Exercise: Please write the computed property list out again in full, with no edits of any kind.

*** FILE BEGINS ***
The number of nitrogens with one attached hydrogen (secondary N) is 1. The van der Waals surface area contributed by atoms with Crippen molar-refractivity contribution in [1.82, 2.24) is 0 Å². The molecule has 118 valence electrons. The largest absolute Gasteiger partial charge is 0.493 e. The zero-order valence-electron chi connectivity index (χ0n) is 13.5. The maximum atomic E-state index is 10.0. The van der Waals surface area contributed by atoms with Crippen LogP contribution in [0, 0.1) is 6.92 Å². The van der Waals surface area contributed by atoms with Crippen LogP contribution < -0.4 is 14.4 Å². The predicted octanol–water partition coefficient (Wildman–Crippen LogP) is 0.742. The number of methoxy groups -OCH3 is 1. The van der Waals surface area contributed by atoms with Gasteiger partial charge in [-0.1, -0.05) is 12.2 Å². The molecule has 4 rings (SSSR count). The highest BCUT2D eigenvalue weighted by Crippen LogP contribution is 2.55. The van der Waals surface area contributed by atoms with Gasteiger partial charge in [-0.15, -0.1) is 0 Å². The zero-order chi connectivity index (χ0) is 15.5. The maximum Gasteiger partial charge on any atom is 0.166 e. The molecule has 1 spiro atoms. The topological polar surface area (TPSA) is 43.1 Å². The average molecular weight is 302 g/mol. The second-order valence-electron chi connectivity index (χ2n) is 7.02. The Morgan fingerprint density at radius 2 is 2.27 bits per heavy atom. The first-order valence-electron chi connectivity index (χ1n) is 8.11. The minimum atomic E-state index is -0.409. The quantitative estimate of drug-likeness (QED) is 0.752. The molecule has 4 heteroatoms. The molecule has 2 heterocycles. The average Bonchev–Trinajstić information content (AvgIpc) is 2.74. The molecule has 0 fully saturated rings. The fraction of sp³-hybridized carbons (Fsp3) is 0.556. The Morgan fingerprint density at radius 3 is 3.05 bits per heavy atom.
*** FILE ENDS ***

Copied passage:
The number of nitrogens with one attached hydrogen (secondary N) is 1. The van der Waals surface area contributed by atoms with Crippen molar-refractivity contribution in [1.82, 2.24) is 0 Å². The molecule has 118 valence electrons. The largest absolute Gasteiger partial charge is 0.493 e. The zero-order valence-electron chi connectivity index (χ0n) is 13.5. The maximum atomic E-state index is 10.0. The van der Waals surface area contributed by atoms with Crippen LogP contribution in [0, 0.1) is 6.92 Å². The van der Waals surface area contributed by atoms with Crippen LogP contribution < -0.4 is 14.4 Å². The predicted octanol–water partition coefficient (Wildman–Crippen LogP) is 0.742. The number of methoxy groups -OCH3 is 1. The van der Waals surface area contributed by atoms with Gasteiger partial charge in [-0.1, -0.05) is 12.2 Å². The molecule has 4 rings (SSSR count). The highest BCUT2D eigenvalue weighted by Crippen LogP contribution is 2.55. The van der Waals surface area contributed by atoms with Gasteiger partial charge in [-0.15, -0.1) is 0 Å². The zero-order chi connectivity index (χ0) is 15.5. The maximum Gasteiger partial charge on any atom is 0.166 e. The molecule has 1 spiro atoms. The topological polar surface area (TPSA) is 43.1 Å². The average molecular weight is 302 g/mol. The second-order valence-electron chi connectivity index (χ2n) is 7.02. The Morgan fingerprint density at radius 2 is 2.27 bits per heavy atom. The first-order valence-electron chi connectivity index (χ1n) is 8.11. The minimum atomic E-state index is -0.409. The quantitative estimate of drug-likeness (QED) is 0.752. The molecule has 4 heteroatoms. The molecule has 2 heterocycles. The average Bonchev–Trinajstić information content (AvgIpc) is 2.74. The molecule has 0 fully saturated rings. The fraction of sp³-hybridized carbons (Fsp3) is 0.556. The Morgan fingerprint density at radius 3 is 3.05 bits per heavy atom.